Revisions to Product Labeling
[These changes should be made to the box warning at the beginning of the package insert.]
Suicidality and Antidepressant Drugs Antidepressants increased the risk compared to placebo of suicidal thinking and behavior (suicidality) in children, adolescents, and young adults in short-term studies of major depressive disorder (MDD) and other psychiatric disorders. Anyone considering the use of [Insert established name] or any other antidepressant in a child, adolescent, or young adult must balance this risk with the clinical need. Short-term studies did not show an increase in the risk of suicidality with antidepressants compared to placebo in adults beyond age 24; there was a reduction in risk with antidepressants compared to placebo in adults aged 65 and older. Depression and certain other psychiatric disorders are themselves associated with increases in the risk of suicide. Patients of all ages who are started on antidepressant therapy should be monitored appropriately and observed closely for clinical worsening, suicidality, or unusual changes in behavior. Families and caregivers should be advised of the need for close observation and communication with the prescriber. [Insert Drug Name] is not approved for use in pediatric patients. [The previous sentence would be replaced with the sentence, below, for the following drugs: Prozac: Prozac is approved for use in pediatric patients with MDD and obsessive compulsive disorder (OCD). Zoloft: Zoloft is not approved for use in pediatric patients except for patients with obsessive compulsive disorder (OCD). Fluvoxamine: Fluvoxamine is not approved for use in pediatric patients except for patients with obsessive compulsive disorder (OCD).] (See Warnings: Clinical Worsening and Suicide Risk, Precautions: Information for Patients, and Precautions: Pediatric Use)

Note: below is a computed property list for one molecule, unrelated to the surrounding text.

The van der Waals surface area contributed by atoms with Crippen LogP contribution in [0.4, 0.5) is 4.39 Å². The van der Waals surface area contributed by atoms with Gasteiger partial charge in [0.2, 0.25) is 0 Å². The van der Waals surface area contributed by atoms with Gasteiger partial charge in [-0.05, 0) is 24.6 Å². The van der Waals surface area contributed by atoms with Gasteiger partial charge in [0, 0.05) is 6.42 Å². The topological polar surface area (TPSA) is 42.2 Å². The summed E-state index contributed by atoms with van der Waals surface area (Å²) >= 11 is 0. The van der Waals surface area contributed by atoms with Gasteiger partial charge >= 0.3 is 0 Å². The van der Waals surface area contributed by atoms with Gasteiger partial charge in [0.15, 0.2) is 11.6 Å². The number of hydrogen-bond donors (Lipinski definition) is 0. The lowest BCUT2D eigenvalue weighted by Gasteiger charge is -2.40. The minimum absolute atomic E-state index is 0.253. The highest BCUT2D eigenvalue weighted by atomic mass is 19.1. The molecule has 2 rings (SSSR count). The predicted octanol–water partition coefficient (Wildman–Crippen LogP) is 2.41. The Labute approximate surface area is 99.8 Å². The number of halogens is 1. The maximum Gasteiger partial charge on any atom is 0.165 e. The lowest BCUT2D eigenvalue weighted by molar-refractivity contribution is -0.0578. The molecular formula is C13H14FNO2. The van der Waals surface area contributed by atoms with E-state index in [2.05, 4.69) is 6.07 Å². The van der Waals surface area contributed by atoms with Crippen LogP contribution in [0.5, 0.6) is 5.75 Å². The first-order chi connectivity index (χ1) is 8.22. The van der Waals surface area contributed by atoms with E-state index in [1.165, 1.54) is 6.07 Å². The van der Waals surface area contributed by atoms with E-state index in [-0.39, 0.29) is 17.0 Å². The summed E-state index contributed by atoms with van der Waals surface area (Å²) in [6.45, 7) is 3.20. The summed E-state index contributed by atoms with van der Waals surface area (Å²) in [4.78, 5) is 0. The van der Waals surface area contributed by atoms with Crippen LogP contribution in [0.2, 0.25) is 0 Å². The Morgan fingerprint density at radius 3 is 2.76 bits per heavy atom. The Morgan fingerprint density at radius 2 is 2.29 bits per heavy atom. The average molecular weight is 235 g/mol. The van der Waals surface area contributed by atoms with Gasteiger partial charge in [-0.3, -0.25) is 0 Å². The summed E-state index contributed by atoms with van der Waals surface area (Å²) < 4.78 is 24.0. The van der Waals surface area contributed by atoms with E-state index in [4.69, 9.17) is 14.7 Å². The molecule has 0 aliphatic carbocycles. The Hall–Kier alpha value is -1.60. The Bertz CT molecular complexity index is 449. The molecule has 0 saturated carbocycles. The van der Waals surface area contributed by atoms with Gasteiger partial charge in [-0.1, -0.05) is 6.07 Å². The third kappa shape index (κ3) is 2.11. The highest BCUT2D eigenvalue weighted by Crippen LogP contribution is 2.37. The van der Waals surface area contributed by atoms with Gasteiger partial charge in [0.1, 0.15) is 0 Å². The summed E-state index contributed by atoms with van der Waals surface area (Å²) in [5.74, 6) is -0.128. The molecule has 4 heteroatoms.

[The following changes should be made to the current language under the WARNINGS-Clinical Worsening and Suicide Risk section.]
WARNINGS-Clinical Worsening and Suicide Risk Patients with major depressive disorder (MDD), both adult and pediatric, may experience worsening of their depression and/or the emergence of suicidal ideation and behavior (suicidality) or unusual changes in behavior, whether or not they are taking antidepressant medications, and this risk may persist until significant remission occurs. Suicide is a known risk of depression and certain other psychiatric disorders, and these disorders themselves are the strongest predictors of suicide. There has been a long- standing concern, however, that antidepressants may have a role in inducing worsening of depression and the emergence of suicidality in certain patients during the early phases of treatment. Pooled analyses of short-term placebo-controlled trials of antidepressant drugs